Two games, two Golden State blowout wins. Cleveland can change that at home, but a few things need to happen. Here are three things to watch in Game 3 of the NBA Finals.
1) Can the Cavaliers get enough stops to play with the Warriors’ fast pace? “We don’t play slowdown basketball,” LeBron James said.
Which has been half true these Finals, it would be more accurate to say the Cavaliers don’t defend unless it’s slowdown basketball.
The Cavaliers have been stuck in a bad loop in this series: Their offense has been at its best in transition — particularly LeBron, who remains unstoppable in the open court.
However, their transition defense isn’t good, especially when it comes to a dominant fast break team like the Warriors. Cleveland tries to run with Golden State and for a while it stays close because the Cavs get buckets, but they can’t get enough stops at pace to hang for 48 minutes, so the Warriors pull away.
“We have to play fast. That’s our game,” Cleveland coach Tyronn Lue said. “You saw early in the first half (of Game 2) when LeBron’s able to attack and get downhill with the floor open, that’s when we’re at our best, if they help, kicking it out for threes. So we want to play with a pace, but to play with pace you got to get stops. So when we get stops, we want to get out and run, we want to play with pace and we want to attack early.”
The second part of that last sentence is true: After stops or forced turnovers the Cavs should run (then if nothing is there, run half court sets — and mix in a LeBron post up once in a while). But Lue brushes by the “when we get stops” as if that is happening regularly enough. It’s not. After a made bucket, the Warriors get back and set their defense, and in the half court Cleveland has struggled to score against what has been a fantastic Warriors defense.
It’s a chicken and egg thing: Cleveland needs to get more buckets to slow down the Golden State offense and let the Cavs set their defense, then they can get more stops then get out in transition where Cleveland can get more made baskets. The problem is that to get all those buckets Lue has put out offensive lineups that don’t defend well, which has exacerbated the defensive problem, and the whole cycle goes bad for the Cavaliers.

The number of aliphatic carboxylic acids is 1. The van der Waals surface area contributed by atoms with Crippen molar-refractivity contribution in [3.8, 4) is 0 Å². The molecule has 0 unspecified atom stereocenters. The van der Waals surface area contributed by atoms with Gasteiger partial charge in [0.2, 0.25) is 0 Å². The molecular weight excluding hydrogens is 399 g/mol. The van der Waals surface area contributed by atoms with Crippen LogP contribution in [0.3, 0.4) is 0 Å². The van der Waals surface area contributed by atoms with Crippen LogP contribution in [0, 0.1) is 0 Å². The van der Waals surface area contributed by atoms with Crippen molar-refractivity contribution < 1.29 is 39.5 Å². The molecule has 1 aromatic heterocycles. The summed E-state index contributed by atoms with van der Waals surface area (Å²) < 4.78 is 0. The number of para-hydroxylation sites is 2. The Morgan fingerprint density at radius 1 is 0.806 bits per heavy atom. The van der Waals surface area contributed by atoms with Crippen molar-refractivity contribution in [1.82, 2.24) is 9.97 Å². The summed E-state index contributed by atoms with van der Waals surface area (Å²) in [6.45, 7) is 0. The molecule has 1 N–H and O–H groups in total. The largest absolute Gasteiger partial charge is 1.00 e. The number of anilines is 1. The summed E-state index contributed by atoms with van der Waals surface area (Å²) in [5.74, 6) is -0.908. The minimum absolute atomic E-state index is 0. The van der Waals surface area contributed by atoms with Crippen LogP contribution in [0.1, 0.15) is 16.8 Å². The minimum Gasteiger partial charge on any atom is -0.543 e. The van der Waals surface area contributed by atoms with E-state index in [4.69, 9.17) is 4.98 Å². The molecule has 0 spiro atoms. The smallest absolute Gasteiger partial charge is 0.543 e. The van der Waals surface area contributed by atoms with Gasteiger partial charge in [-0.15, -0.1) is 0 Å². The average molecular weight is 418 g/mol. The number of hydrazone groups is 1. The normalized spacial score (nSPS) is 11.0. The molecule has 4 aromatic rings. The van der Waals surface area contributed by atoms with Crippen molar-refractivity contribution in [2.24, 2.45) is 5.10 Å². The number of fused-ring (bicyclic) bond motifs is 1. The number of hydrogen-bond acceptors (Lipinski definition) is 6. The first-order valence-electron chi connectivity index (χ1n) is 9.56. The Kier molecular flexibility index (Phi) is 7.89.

2) Conventional wisdom says role players perform better at home — Cleveland needs that to be true. J.R. Smith is maybe the best example of the struggles of Cleveland’s role players. He hit Cleveland’s first shot of these Finals — a corner three to open Game 1 — and hasn’t hit a shot since. When Smith has been the primary defender on a shooter, the Warriors have shot 10-of-11. He’s been slow in transition defense. It hasn’t been pretty.
Smith is going to start Game 2, Cavaliers coach Tyronn Lue said. No Iman Shumpert in his place (Shumpert has been the much better player this series).
The question is how long Lue can stick with Smith if he remains cold? Or, more broadly, can the Cavaliers role players step up? Through two games Tristan Thompson has just eight points and eight rebounds, Kyle Korver has 8 points total, and Deron Williams has yet to score at all. It’s not good enough against the Warriors.
“We just need our supporting group to be themselves as much as possible,” Kyrie Irving said. “Understand that they have a unique opportunity to make us that much better, and for a majority of this season it’s been on myself, Bron and K-Love’s shoulders. And we have done a great job of getting everyone involved and making sure that everyone feels comfortable, but now we need everything and everybody. And I know they know how important they are.”
The Cavaliers need more out of Thompson, but it doesn’t look like he’s going to get a lot more run than what we’ve seen (about 20 minutes a game). When asked about Thompson’s minutes Lue repeatedly said “I think to beat this team, you have to score the basketball” and so he wanted more offense out there. True, but he needs more defense out there more. Frankly, he needs any role player performing well out there. Maybe he gets some in Game 3.
3) Will the Warriors defense continue to be dominant, or will Kyrie Irving have a breakout game? LeBron has been phenomenal this series, at least until late in the game when he starts to wear down from the massive load he has had to carry on both ends.
Kevin Love has played as well as could be asked of him.
Kyrie Irving hasn’t been good enough — shooting just 37.1 percent from two and getting to the line three times in two games. He seems to have been most impacted by what has been a virtuoso half-court defensive performance from Golden State. The Cavaliers have tried to go to the well of what worked last Finals and got them a ring — dragging Stephen Curry into pick-and-rolls to force a switch, then go at him (and do the same thing with Zaza Pachulia) — but the Warriors have been amazing at sniffing that out, recovering or pre-switching, plus they have had Draymond Green or Kevin Durant or Pachulia backing it all up as a backstop. Plus, Curry has defended fairly well, forcing a few turnovers. It has stymied Cleveland in the half court.
The Cavs need to get those buckets, and Irving is going to be a big part of that. There are rumblings that he is not 100 percent (his knees are reportedly bothering him), and that may well be true, but you can ask Curry if there is any sympathy for that as an excuse in the Finals. Simply put, back home the Cavaliers need a lot more out of Irving or this series could be very short indeed.